Celebrating Oregon’s Big Day

By Erika Weisensee

Valentine’s Day should be extra special for Oregonians this year. In case you haven’t heard, our beloved state is turning the big 1-5-0. Now, that’s what I call a milestone birthday. In a state that’s known for its scenic beauty, natural resources and independent spirit, we have a lot to celebrate. And, in a time when it seems there is little to celebrate, we should celebrate the state we love.

Here are a few reasons why I love this state: 1) Polar fleece is acceptable dress almost anywhere; 2) Beavers and Ducks inter-mingle peacefully, except on Civil War weekend; 3) The coast, the mountains, the valleys, the Gorge………need I say more?

On February 14th, take a moment to appreciate this quirky and beautiful place we call home.  If you’re looking for a birthday party, you won’t have trouble finding one. Museums and organizations throughout the state will be hosting events in honor of the sesquicentennial  (try saying that three times fast). Here’s a list of some of the larger events planned:

– Oregon Historical Society, Feb. 14th and 15th The Oregon Historical Society (www.ohs.org) will celebrate with free admission on Saturday, from 10 to 5 p.m., and Sunday, from noon to 5 p.m. In addition to the regular exhibits, families can enjoy fun activities, guest speakers, music, cake and more.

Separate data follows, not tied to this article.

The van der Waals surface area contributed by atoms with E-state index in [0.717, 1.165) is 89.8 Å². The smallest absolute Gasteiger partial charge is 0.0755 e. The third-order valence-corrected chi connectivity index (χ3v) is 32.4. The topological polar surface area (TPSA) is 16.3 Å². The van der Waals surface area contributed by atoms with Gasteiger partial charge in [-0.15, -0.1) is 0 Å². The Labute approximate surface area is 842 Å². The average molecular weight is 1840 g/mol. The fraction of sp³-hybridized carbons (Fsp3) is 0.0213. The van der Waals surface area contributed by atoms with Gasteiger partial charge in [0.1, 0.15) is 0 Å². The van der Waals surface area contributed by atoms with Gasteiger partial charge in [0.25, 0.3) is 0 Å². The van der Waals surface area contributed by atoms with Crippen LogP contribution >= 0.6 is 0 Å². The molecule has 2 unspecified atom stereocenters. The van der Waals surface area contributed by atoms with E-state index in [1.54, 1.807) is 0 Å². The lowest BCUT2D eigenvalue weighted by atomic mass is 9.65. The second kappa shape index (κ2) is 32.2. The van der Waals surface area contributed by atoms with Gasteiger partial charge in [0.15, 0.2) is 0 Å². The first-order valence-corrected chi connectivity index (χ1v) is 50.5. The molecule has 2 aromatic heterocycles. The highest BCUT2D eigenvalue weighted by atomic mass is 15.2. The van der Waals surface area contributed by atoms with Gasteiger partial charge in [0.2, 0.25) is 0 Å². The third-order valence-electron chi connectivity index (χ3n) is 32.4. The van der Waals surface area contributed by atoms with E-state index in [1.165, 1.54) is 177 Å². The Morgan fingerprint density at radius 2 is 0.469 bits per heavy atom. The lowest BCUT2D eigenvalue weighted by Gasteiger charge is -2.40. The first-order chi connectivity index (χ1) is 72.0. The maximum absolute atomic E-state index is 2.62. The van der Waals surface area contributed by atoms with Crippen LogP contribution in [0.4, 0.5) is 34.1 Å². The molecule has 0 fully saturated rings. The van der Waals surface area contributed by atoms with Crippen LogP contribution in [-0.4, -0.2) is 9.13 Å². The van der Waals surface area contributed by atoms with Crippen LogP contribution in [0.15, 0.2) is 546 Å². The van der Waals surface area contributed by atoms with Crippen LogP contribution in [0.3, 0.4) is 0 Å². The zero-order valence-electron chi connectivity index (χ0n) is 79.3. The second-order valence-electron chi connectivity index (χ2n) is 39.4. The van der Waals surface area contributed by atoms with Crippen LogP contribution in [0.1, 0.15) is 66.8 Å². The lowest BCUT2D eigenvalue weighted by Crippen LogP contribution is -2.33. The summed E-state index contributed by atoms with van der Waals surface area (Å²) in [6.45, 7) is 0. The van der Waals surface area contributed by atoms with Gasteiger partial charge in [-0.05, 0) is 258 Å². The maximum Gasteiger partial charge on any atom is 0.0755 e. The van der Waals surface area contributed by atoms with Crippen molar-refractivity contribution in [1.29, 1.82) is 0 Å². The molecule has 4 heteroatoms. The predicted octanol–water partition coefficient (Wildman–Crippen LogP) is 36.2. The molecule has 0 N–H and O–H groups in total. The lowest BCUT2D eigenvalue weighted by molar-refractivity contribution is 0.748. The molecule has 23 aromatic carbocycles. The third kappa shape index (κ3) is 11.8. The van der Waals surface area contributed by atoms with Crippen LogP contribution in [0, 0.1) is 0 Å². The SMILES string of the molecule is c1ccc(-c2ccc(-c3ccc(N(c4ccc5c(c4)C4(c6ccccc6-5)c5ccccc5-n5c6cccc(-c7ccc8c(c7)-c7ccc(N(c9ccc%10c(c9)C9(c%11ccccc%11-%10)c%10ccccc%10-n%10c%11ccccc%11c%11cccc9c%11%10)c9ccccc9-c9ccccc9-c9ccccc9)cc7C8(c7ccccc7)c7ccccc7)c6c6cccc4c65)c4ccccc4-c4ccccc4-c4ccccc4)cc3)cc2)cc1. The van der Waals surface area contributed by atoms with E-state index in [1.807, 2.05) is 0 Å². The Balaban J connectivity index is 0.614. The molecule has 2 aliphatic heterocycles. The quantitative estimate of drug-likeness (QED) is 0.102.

– Statehood Celebration in Salem, Feb. 14th From 11 to 4 p.m. on Saturday the 14th, visitors to the capital in Salem will enjoy exhibits in the capital mall, children’s activities, a free hot dog lunch, commemorative postmarks, and cake for 3,000. At noon, a ceremony will feature a Color Guard and remarks from state officials.

– End of the Oregon Trail Interpretive Center, Feb. 14th Along with numerous museums throughout the state, museums in historic Oregon City will observe Museum Free Day on February 14th. The End of the Oregon Trail Interpretive Center and Museum of the Oregon Territory will be open from 11 to 4 p.m. Learn more at www.historicoregoncity.org.

For a more complete list of sesquicentennial events, visit www.oregon150.org.

###  Erika Weisensee is a writing mom and a native Oregonian. She lives in Milwaukie and teaches journalism at the University of Portland.

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